Voltage regulators fact or fiction?

Discussion in 'Home Theater Projects' started by Garrett-Wallace, May 5, 2003.

  1. Garrett-Wallace

    Garrett-Wallace Auditioning

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    I recently made a trip to Ultimate Electronics for a new progressive scan DVD player, upon getting the DVD player I wanted, the salesperson immediately started asking the "you want fries with that" questions. Upon realizing that I have way more Home Theater equipment than I have rooms in the house (I just won a sales contest in which I was given $9000 worth of home theater equipment on top of what I already had) the pitch started moving towards Voltage Stabalizers and other equipment to clean and increase the power coming from my home outlets.

    What I am wondering is if these items have any value or if it is just another thing that they want you to think you need when in reality gains are small if any. Any opinions or experiences would be greatly appreciated. Thanks in advance!
     
  2. Chu Gai

    Chu Gai Lead Actor

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    small if any. your equipment is designed to operate and meet it's specifications over a rather wide range of power, certainly wider than you're probably experiencing.

    a more practical way of thinking would be to run separate lines to your HT system, possibly using a separate panel which would largely isolate you from other stuff in your house. then some attention could be directed towards improving your earth ground outside your home. If your soil is poor, sandy, not wet, a poor conductor, improvements can be made in this area. Then one can always finish up with some beefier outlets. Call it a spring/summer project if you will.

    In a way, this is like you going to a hospital and someone says to you, how'd you like prescriptions for propecia? Now if you've got hair, it's something you probably don't need.

    I'm of the school that says it's better to remove the stone from the shoe rather than keep taking medication for the pain.
     
  3. Chu Gai

    Chu Gai Lead Actor

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    btw, congrats on the windfall...got to pay taxes on that?
     
  4. Arup

    Arup Stunt Coordinator

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    Constant Voltage Transformers the likes of Tripp Lite are very useful especially if you live in areas with brownouts and surges. Makes your amp run with full power when the voltage is proper. Also saves your costly equipment from failures.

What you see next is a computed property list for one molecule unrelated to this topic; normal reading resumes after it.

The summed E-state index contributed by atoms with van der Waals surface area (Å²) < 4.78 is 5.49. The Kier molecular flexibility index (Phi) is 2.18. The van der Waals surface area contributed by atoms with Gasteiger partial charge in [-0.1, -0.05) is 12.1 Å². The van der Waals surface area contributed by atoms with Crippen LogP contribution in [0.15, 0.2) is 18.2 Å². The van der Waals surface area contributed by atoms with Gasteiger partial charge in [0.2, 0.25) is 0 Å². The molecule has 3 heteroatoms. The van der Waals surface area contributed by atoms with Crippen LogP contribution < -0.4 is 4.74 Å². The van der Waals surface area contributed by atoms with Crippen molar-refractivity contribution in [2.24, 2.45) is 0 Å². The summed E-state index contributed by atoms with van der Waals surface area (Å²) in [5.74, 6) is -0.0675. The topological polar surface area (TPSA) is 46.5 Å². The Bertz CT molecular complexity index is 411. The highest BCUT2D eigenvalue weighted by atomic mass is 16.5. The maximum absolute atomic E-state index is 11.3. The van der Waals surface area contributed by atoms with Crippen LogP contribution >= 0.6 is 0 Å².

One of the reason for transformer failures in a amp, receiver and other components is poor line voltage. During tests on amps the line voltage is stabilized for proper power output. even a 10% drop results in reduction of peak power in the range of 10-15 watts.
     
  5. Darrel McBane

    Darrel McBane Second Unit

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    I use a VansEvers Model 85 Reference Line Cleaner. It improves my picture from cable, DVD to my Loewe tv. All of my main two channel equipment is hooked up to it. As well as my Aragon Stage One and Rotel 1090 amp. It's a vital piece of equipment in my system.
     
  6. Garrett-Wallace

    Garrett-Wallace Auditioning

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    Thanks everyone for your input, sounds like something to at least look into a little closer.

    And to answer your questions Chu, yes I had to pay taxes on that, 38% to be exact [​IMG]

    Once again all of your info was much appreciated!
     
  7. Bob McElfresh

    Bob McElfresh Producer

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    Ever go to the gas station and see your hose shake/jump because someone else is trying to top-off their tank? Thats because the system is all connected.

    Your AC power is the same way: the quality of YOUR electrical service depends on what everyone else in your area is doing at that moment. It's all connected.

    Two reviewers for the "Sensible Sound" tested the same power conditioner for a week each. Their conclusions:

    Reviewer A: it made little to no difference.

    Reviewer B: it made a dramatic difference/I'll never be without one again.

    One of the reviewers lived in a ranch home out in the country. The other - an apartment on a downtown city street. Very different power service.